Traveling long distances comes with some excitement and new experiences. But there is something else that you have to deal with. While sun is shining bright your body still thinks that at home where it’s middle of night or early morning. Experienced travelers use the term ‘jet lag’ for this feeling. Mostly people feel exhausted in first days after arriving at far-away destinations.
In times when people where traveling more by car, train or even a horse, going to far away places took at least few days or even weeks. Human bodies had time to adapt to new conditions. Now we use air carriers a lot from getting place to place. It takes around 4 hours to go across the Europe; 7-8 hours from central Europe to US east cost or around 15 hours to far East countries. We cross different time zones without paying much attention to it.
Our bodies normally live in a 24-hour rhythm. While we sleep, the heart and breathing rates slow, the blood pressure drops, muscles relax and the mental and psychomotoric efficiency declines significantly. A rapid change to another location in another time zone disturbs phases in the human daily rhythm. Mainly we feel it as an interruption of usual cycles of sleeping and being awake.
Tiredness and slowed reactions combined with memory and concentration problems are the most frequent results. People can also suffer from headaches and a sense of nausea due to the interruption of their normal sleeping time. Therefore don’t plan a lot of physical activities in first two days after arrival.
Jet lag is more marked after an Eastbound flight than a Westbound one. The reason for this is that the human “inner clock” tends towards a rhythm of more than 24 hours. So if you fly from East to West (such as from Germany to the USA), the day is longer – which tends to suit the biological rhythm. Though is is kind of hard to stay awake for more than 20 hours. The human body adjusts to the new time zone about 20 percent faster than after an Eastbound flight (such as from France to Thailand), because flying East means ‘loosing’ several hours.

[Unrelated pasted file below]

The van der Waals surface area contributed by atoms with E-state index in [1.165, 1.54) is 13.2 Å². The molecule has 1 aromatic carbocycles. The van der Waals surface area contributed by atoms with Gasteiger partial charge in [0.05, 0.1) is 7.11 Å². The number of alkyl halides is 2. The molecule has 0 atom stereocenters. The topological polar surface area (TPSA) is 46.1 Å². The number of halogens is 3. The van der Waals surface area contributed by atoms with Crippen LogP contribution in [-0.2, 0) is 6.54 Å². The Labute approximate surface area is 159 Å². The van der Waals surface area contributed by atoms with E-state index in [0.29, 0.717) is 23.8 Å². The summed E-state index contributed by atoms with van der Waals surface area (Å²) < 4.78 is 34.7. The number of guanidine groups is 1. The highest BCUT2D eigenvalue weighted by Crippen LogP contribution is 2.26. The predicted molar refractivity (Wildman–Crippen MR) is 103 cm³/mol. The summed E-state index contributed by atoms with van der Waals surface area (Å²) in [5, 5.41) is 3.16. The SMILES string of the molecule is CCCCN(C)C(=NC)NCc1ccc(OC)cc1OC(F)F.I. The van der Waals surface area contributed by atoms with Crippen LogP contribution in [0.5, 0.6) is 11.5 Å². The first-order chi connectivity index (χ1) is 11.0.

But from my personal experience I would say that going from Northern Europe to USA cases me more effects that coming back to Europe. Mostly it happens that in first day I would wake up at 4am and the add 30min every next day. So all the 7am clases at the seminars are ‘mine’ (which I wouldn’t do at home). But after a week in States I’m fine 🙂 Few times I’ve had headaches next morning after arrival.
More of travel cased fatigue you will feel if there are no direct flights and you need to take an additional segment before trans-continental flight. Therefore check the times, how long stop-overs are how much time you have. In European Airports 40min – 1hour is good connection with no rush if you stay in transit area.
When planning a trip, pay attention to departure – arrival times. After several trips overseas now I prefer to pick the flights with arrival times at US destinations around 7pm. Well, since I live in a city with no direct overseas flights, I need to take an additional segment to Scandinavia or Germany in the morning. Total travel time is around 9 hours with some short stop-over. Few days before the trip I go to bed later than usual to get closer to new daily rhythm. No sleep during the flight (two meals, some moving around & in-flight movies help a lot to stay awake) but can go to sleep short after arrival.
When traveling from USA to Europe my suggestion would be to pick evening departures for transcontinental flights because your ‘inner clock’ will make you sleep during the flight and you’ll arrive at new destination in the morning. It’s easy to stay awake while daylight & if you move around more or less then there is no problem to ‘survive’ till evening. For this reason I never had any problems with sleep after eastbound flights. Of course airplane is not the best place for sleeping but it’s still better than stay up for 20 hours and arrive at European destination at 3am.